June 20th
 

theresa albert - my friend in food

 

Grocery Getaway

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When I had a toddler and an infant at home, any break from them was a welcome one;   it was an opportunity to do things which required the use of both hands.  It was a chance to remember what it was like to have my arms free and my thoughts turning to something other than hyper-vigilance (ACK!  Where IS the toddler now?!).   Being a mother of young children is like being on a stake-out; you have to keep your eyes and ears open at all times and that alone can be exhausting.

That’s where grocery shopping came in.   My husband would come home from work, I would tell him we were all out of milk and I would ask him to watch the children in my absence.   Three HOURS later, I’d be back.   “What did you do for all that time, hon?”, he would ask.   “Shop”, I glibly answered and I was not lying.   I’m certain he thought I’d gone off to a bar or something.

There’s an art to having a relaxing vacation in the grocery store.   First, you have to choose a large one; one of those superstores with a cafe, a health-food section and a “movator”  (so you can stand behind your cart and do nothing for 5 minutes as it climbs the ramp… aaaaahhhhh!).   Next, make sure you have a good cart; no wobbly wheels ‘cause this baby is your RV for next few hours.   Hopefully the store has some good overhead music you can groove to as you bop up and down the aisles (hey, you’re multitasking because you’re getting some exercise!).

Now, start by picking up the store flyer and systematically checking what’s on sale as compared to what your family needs  (Tripe is half off?  Why not.).   This is best done while sitting in the cafe with a latte and a biscotti.   Next, browse the produce, smelling, inspecting and squeezing each selection as if it were a fine gem before bagging it.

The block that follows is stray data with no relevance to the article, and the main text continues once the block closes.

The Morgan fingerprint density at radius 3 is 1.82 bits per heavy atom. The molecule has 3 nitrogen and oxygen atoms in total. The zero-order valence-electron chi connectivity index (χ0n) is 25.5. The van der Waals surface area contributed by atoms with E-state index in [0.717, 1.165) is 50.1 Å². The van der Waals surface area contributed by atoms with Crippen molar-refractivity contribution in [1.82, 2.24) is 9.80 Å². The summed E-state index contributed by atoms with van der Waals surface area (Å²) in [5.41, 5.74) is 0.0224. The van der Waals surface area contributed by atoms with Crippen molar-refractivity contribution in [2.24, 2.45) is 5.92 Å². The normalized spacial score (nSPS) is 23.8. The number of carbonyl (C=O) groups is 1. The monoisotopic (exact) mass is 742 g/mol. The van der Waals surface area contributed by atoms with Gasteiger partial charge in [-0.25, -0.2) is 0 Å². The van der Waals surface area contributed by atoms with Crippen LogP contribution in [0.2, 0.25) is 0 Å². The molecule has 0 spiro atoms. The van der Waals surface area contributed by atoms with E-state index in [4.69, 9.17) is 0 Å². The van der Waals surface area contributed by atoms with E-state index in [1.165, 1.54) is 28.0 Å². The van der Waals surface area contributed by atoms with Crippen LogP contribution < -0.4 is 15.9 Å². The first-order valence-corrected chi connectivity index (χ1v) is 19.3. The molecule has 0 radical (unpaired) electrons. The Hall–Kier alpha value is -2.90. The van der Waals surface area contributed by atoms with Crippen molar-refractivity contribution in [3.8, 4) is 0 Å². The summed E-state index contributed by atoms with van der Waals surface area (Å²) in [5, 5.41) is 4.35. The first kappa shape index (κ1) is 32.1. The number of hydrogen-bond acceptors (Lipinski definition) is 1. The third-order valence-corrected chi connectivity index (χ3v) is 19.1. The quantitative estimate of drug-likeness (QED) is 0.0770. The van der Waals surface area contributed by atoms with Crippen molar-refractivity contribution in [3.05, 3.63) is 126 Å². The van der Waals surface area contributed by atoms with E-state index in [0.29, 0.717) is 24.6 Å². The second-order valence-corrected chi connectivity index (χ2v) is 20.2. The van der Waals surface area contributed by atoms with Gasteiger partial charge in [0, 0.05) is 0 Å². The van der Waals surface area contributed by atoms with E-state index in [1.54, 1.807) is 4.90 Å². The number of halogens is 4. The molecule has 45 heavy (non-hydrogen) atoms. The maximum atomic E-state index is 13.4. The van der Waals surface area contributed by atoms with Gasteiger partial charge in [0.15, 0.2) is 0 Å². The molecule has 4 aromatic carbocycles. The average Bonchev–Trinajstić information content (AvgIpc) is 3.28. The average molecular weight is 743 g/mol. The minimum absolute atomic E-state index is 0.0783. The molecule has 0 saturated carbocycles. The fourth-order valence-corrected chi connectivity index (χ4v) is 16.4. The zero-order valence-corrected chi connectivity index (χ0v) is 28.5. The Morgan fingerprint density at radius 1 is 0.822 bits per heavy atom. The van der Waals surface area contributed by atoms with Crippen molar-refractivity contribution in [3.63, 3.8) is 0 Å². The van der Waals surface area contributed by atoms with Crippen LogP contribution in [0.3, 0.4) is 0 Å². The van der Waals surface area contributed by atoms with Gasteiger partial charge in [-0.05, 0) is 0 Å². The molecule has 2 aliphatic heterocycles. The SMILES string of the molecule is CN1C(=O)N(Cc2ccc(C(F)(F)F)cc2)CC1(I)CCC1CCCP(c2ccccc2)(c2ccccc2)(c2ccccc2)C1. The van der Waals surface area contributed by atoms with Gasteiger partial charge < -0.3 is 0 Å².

After that it’s just a matter of doing a lot of comparison shopping.   Read ingredients and nutrition labels (contributing to your education, of course); compare prices based on unit costs (using a calculator can be fun!).   Organize the items in your cart by size, weight or genre… take your time, make it aesthetically pleasing!

If there’s a sampling table, you’re in luck… appetizers!   See how many times you can change your look each time you pass so you can score more snacks and coupons.   Check your watch… not ready to go home yet?   Take some time to neaten up the store shelves; I’m sure they’ll appreciate it and you’ll feel a sense of accomplishment.

Finally, choose the longest check out line and enjoy the “complimentary” magazines for browsing so you can catch up on the latest trends, celebrity gossip and fad diets.  Leaf through The Enquirer to see if extra-terrestrials really have landed in Topeka and are now controlling the World Bank.  Oh, most importantly… don’t forget the milk!

Ilana

Ilana

Ilana Waldston is the mother of two teenage girls who keeps sane by singing. A graduate of the prestigious International Cabaret Conference at Yale, she’s been delighting Toronto audiences with her comedic patter and well-honed ability to sell a song. She’s a self-professed foodie, loves to bake, travel and dine (often all at once) who sometimes sings of food in songs such as “My Diet Starts Tomorrow”, “Dieter’s Prayer” and “Foodblooz”. In addition to her solo work, she’s also a part of Toronto’s only female jazz quartet, The Satin Dolls... www.jazznlaughs.ca

 

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